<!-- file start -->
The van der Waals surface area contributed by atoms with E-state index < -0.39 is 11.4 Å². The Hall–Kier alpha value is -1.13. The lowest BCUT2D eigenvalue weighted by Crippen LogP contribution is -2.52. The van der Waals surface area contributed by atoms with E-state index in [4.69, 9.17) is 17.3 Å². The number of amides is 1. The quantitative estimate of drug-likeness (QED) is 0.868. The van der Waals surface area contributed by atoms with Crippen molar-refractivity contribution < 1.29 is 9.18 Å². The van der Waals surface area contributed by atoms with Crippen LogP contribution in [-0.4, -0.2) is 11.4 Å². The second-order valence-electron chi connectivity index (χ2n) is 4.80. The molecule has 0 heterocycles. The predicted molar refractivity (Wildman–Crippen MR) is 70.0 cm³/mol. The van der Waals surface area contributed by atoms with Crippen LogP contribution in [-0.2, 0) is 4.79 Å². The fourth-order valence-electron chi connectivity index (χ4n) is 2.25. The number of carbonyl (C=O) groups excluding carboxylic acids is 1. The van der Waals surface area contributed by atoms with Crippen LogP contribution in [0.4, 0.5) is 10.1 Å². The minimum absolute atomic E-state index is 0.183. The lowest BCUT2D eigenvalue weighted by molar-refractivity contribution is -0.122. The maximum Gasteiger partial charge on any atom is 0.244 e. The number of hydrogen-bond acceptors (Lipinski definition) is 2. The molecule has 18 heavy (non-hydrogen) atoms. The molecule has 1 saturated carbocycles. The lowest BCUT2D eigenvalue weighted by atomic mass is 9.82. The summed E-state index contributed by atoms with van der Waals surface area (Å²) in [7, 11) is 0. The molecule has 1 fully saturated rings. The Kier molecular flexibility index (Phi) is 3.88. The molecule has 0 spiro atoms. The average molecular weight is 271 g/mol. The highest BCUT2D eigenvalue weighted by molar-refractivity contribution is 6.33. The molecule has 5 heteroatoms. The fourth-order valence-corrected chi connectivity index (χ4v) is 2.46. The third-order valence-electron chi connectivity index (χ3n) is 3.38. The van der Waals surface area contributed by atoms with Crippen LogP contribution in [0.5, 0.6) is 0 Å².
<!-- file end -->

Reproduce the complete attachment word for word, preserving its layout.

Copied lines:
The van der Waals surface area contributed by atoms with E-state index < -0.39 is 11.4 Å². The Hall–Kier alpha value is -1.13. The lowest BCUT2D eigenvalue weighted by Crippen LogP contribution is -2.52. The van der Waals surface area contributed by atoms with E-state index in [4.69, 9.17) is 17.3 Å². The number of amides is 1. The quantitative estimate of drug-likeness (QED) is 0.868. The van der Waals surface area contributed by atoms with Crippen molar-refractivity contribution < 1.29 is 9.18 Å². The van der Waals surface area contributed by atoms with Crippen LogP contribution in [-0.4, -0.2) is 11.4 Å². The second-order valence-electron chi connectivity index (χ2n) is 4.80. The molecule has 0 heterocycles. The predicted molar refractivity (Wildman–Crippen MR) is 70.0 cm³/mol. The van der Waals surface area contributed by atoms with Crippen LogP contribution in [-0.2, 0) is 4.79 Å². The fourth-order valence-electron chi connectivity index (χ4n) is 2.25. The number of carbonyl (C=O) groups excluding carboxylic acids is 1. The van der Waals surface area contributed by atoms with Crippen LogP contribution in [0.4, 0.5) is 10.1 Å². The minimum absolute atomic E-state index is 0.183. The lowest BCUT2D eigenvalue weighted by molar-refractivity contribution is -0.122. The maximum Gasteiger partial charge on any atom is 0.244 e. The number of hydrogen-bond acceptors (Lipinski definition) is 2. The molecule has 18 heavy (non-hydrogen) atoms. The molecule has 1 saturated carbocycles. The lowest BCUT2D eigenvalue weighted by atomic mass is 9.82. The summed E-state index contributed by atoms with van der Waals surface area (Å²) in [7, 11) is 0. The molecule has 1 fully saturated rings. The Kier molecular flexibility index (Phi) is 3.88. The molecule has 0 spiro atoms. The average molecular weight is 271 g/mol. The highest BCUT2D eigenvalue weighted by molar-refractivity contribution is 6.33. The molecule has 5 heteroatoms. The fourth-order valence-corrected chi connectivity index (χ4v) is 2.46. The third-order valence-electron chi connectivity index (χ3n) is 3.38. The van der Waals surface area contributed by atoms with Crippen LogP contribution in [0.5, 0.6) is 0 Å².